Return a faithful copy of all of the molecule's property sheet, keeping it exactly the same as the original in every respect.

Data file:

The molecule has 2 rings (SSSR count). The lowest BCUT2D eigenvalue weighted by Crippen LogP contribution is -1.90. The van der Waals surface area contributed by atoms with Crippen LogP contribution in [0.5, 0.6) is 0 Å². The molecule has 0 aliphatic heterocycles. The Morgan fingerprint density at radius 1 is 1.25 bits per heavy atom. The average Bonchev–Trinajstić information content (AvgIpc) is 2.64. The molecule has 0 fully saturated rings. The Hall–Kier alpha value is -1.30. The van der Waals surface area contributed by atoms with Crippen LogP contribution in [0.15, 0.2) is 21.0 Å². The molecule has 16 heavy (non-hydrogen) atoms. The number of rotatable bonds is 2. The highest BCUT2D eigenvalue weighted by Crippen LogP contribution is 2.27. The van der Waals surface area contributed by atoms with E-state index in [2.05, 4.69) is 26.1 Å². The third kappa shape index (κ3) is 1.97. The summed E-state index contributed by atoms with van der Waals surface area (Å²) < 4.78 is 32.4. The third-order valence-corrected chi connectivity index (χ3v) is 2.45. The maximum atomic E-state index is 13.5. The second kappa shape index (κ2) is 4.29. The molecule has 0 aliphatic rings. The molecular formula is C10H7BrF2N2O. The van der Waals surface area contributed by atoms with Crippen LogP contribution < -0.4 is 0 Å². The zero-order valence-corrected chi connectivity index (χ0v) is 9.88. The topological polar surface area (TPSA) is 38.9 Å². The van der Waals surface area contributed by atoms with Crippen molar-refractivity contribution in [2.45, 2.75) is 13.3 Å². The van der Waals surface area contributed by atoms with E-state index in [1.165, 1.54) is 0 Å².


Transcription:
The molecule has 2 rings (SSSR count). The lowest BCUT2D eigenvalue weighted by Crippen LogP contribution is -1.90. The van der Waals surface area contributed by atoms with Crippen LogP contribution in [0.5, 0.6) is 0 Å². The molecule has 0 aliphatic heterocycles. The Morgan fingerprint density at radius 1 is 1.25 bits per heavy atom. The average Bonchev–Trinajstić information content (AvgIpc) is 2.64. The molecule has 0 fully saturated rings. The Hall–Kier alpha value is -1.30. The van der Waals surface area contributed by atoms with Crippen LogP contribution in [0.15, 0.2) is 21.0 Å². The molecule has 16 heavy (non-hydrogen) atoms. The number of rotatable bonds is 2. The highest BCUT2D eigenvalue weighted by Crippen LogP contribution is 2.27. The van der Waals surface area contributed by atoms with E-state index in [2.05, 4.69) is 26.1 Å². The third kappa shape index (κ3) is 1.97. The summed E-state index contributed by atoms with van der Waals surface area (Å²) < 4.78 is 32.4. The third-order valence-corrected chi connectivity index (χ3v) is 2.45. The maximum atomic E-state index is 13.5. The second kappa shape index (κ2) is 4.29. The molecule has 0 aliphatic rings. The molecular formula is C10H7BrF2N2O. The van der Waals surface area contributed by atoms with Crippen LogP contribution < -0.4 is 0 Å². The zero-order valence-corrected chi connectivity index (χ0v) is 9.88. The topological polar surface area (TPSA) is 38.9 Å². The van der Waals surface area contributed by atoms with Crippen molar-refractivity contribution in [2.45, 2.75) is 13.3 Å². The van der Waals surface area contributed by atoms with E-state index in [1.165, 1.54) is 0 Å².